Often Maryland’s farmers receive the brunt of the blame for these effects, and it is true that agriculture accounts for around 75% of all pesticide use. However, a 1998 study by the USGS found that urban drainage basins in the Mid-Atlantic Region had higher levels of insecticide than agricultural areas. If the amounts of pesticides applied in these areas are so much lower, how is this possible? The key is use and overuse; runoff rates in urban areas are consistently far higher than in agricultural settings. . At the highest, pesticide runoff from agricultural land is estimated at around 2.4% (so, for every 100 pounds of pesticide applied, 2.4 pounds are washed into local waterways). In contrast, urban pesticide runoff has been estimated as high as 15%! When farmers apply pesticides to their fields they follow, and are often incentivized to follow, Best Management Practices (BMP’s) and Integrated Pest Management strategies (IPM’s). Practices like planting vegetated buffer zones, calculating exact need per acre, applying during the most efficient times and weather patterns, and completing pesticide application trainings all help to safeguard the environment and improve the farmer’s bottom line.  Contradicting this careful management plan is the average homeowner who applies pesticides more frequently and with far less training or knowledge of pesticide safety procedures. Homeowners in urban and suburban areas consistently apply too much pesticide, apply 10-20 times more often than farmers, and are not incentivized to follow BMP’s. Lawmakers frequently take this into account; in fact, recent legislation in Maryland banned general consumer use of Neonicotinoid pesticides, which have been linked to major deaths of honeybees when improperly applied.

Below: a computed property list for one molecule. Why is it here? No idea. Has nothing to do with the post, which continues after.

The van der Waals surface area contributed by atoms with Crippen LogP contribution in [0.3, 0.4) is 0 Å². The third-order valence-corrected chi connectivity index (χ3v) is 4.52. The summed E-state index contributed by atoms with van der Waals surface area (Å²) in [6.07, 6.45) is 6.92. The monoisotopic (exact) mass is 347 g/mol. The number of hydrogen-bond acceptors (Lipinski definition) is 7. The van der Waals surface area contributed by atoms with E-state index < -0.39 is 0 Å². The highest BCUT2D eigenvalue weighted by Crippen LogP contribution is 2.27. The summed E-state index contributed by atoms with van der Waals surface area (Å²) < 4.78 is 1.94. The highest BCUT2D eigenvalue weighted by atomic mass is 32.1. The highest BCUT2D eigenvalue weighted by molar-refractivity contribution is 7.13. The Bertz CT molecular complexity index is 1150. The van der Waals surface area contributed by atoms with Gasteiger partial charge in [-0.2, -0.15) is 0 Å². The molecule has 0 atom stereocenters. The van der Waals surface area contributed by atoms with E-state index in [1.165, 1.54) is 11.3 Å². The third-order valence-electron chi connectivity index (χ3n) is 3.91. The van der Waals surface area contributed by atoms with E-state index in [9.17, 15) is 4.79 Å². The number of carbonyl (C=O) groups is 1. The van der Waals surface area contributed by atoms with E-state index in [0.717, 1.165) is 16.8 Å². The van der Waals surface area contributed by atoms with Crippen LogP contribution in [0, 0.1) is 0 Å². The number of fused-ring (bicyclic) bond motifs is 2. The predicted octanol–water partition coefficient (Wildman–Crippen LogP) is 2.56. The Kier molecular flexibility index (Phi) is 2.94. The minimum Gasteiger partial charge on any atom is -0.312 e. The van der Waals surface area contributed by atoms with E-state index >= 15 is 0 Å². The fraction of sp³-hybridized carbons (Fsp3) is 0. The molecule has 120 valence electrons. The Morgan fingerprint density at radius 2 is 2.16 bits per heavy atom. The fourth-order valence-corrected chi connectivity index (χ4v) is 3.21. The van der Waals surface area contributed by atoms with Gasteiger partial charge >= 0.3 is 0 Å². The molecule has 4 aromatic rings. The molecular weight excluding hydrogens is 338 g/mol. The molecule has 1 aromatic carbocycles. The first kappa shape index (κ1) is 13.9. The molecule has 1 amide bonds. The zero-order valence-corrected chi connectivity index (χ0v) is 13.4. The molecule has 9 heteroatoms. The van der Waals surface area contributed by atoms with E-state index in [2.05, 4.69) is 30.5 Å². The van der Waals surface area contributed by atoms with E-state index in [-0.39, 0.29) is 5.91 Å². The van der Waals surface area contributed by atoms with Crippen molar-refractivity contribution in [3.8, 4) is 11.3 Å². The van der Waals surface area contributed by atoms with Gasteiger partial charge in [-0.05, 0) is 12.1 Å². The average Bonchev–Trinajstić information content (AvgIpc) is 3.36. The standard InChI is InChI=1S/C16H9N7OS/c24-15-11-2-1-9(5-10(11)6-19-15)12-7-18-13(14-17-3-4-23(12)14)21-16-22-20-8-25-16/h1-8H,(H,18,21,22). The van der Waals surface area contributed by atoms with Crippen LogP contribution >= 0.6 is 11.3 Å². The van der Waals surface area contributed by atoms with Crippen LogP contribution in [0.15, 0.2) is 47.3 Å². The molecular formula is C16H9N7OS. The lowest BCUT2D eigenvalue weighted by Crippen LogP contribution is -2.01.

This may sound like an insult, but it is really a call to action. As BMP’s and IPM’s for farmers continue to improve and regulation of pesticides before they hit the market becomes tighter, the weakest link in pesticide environmental degradation remains us, the average backyard sprayers. As such, this is a problem you can fix in your own backyard. Follow the use and disposal directions when applying pesticides. Use them sparingly, and never spray if rain or wind is in the forecast. Try environmentally friendly alternatives, such as Bt insecticides or insecticidal soaps. Plant native trees and garden plants that are suited to this environment and don’t need chemical coddling. Or, if you’re really brave, try going totally pesticide-free. Most importantly, think before you spray. Unlike the farmer, whose livelihood (and our next meal) depends on producing a healthy crop, your Kentucky bluegrass lawn is ecologically and economically useless. Is your perfectly manicured turf worth the money and time you put into it? Is it worth the environmental damage you cause?

                For more environmentally friendly alternatives, tips for your own backyard, and information on how your actions affect your watershed, request a “Homeowner’s Guide to the Maryland Coastal Bays” from the Maryland Coastal Bays Program. Send an email to mcbp@mdcoastalbays.org.

Simons is a seasonal scientist with the Maryland Coastal Bays Program.